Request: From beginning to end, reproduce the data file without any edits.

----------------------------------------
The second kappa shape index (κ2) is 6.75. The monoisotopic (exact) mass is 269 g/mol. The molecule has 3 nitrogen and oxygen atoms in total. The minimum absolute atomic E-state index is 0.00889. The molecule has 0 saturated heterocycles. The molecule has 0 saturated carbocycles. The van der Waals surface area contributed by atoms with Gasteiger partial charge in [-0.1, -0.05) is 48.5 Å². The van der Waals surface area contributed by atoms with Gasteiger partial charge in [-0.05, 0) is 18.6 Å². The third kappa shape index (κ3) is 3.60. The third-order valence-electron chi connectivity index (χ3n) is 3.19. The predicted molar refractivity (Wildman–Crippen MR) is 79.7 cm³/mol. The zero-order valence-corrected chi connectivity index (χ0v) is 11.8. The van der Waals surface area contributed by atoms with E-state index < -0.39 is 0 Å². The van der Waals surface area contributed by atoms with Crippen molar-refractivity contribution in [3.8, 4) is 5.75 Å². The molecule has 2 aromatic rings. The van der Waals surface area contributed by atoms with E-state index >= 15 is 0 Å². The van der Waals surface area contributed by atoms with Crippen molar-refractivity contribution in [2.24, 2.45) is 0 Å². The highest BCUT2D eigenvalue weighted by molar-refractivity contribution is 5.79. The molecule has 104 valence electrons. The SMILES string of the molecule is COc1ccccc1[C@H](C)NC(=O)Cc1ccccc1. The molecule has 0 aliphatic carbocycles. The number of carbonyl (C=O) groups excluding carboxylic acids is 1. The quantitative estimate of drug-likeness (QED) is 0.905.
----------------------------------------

The second kappa shape index (κ2) is 6.75. The monoisotopic (exact) mass is 269 g/mol. The molecule has 3 nitrogen and oxygen atoms in total. The minimum absolute atomic E-state index is 0.00889. The molecule has 0 saturated heterocycles. The molecule has 0 saturated carbocycles. The van der Waals surface area contributed by atoms with Gasteiger partial charge in [-0.1, -0.05) is 48.5 Å². The van der Waals surface area contributed by atoms with Gasteiger partial charge in [-0.05, 0) is 18.6 Å². The third kappa shape index (κ3) is 3.60. The third-order valence-electron chi connectivity index (χ3n) is 3.19. The predicted molar refractivity (Wildman–Crippen MR) is 79.7 cm³/mol. The zero-order valence-corrected chi connectivity index (χ0v) is 11.8. The van der Waals surface area contributed by atoms with E-state index < -0.39 is 0 Å². The van der Waals surface area contributed by atoms with Crippen molar-refractivity contribution in [3.8, 4) is 5.75 Å². The molecule has 2 aromatic rings. The van der Waals surface area contributed by atoms with E-state index >= 15 is 0 Å². The van der Waals surface area contributed by atoms with Crippen molar-refractivity contribution in [2.24, 2.45) is 0 Å². The highest BCUT2D eigenvalue weighted by molar-refractivity contribution is 5.79. The molecule has 104 valence electrons. The SMILES string of the molecule is COc1ccccc1[C@H](C)NC(=O)Cc1ccccc1. The molecule has 0 aliphatic carbocycles. The number of carbonyl (C=O) groups excluding carboxylic acids is 1. The quantitative estimate of drug-likeness (QED) is 0.905.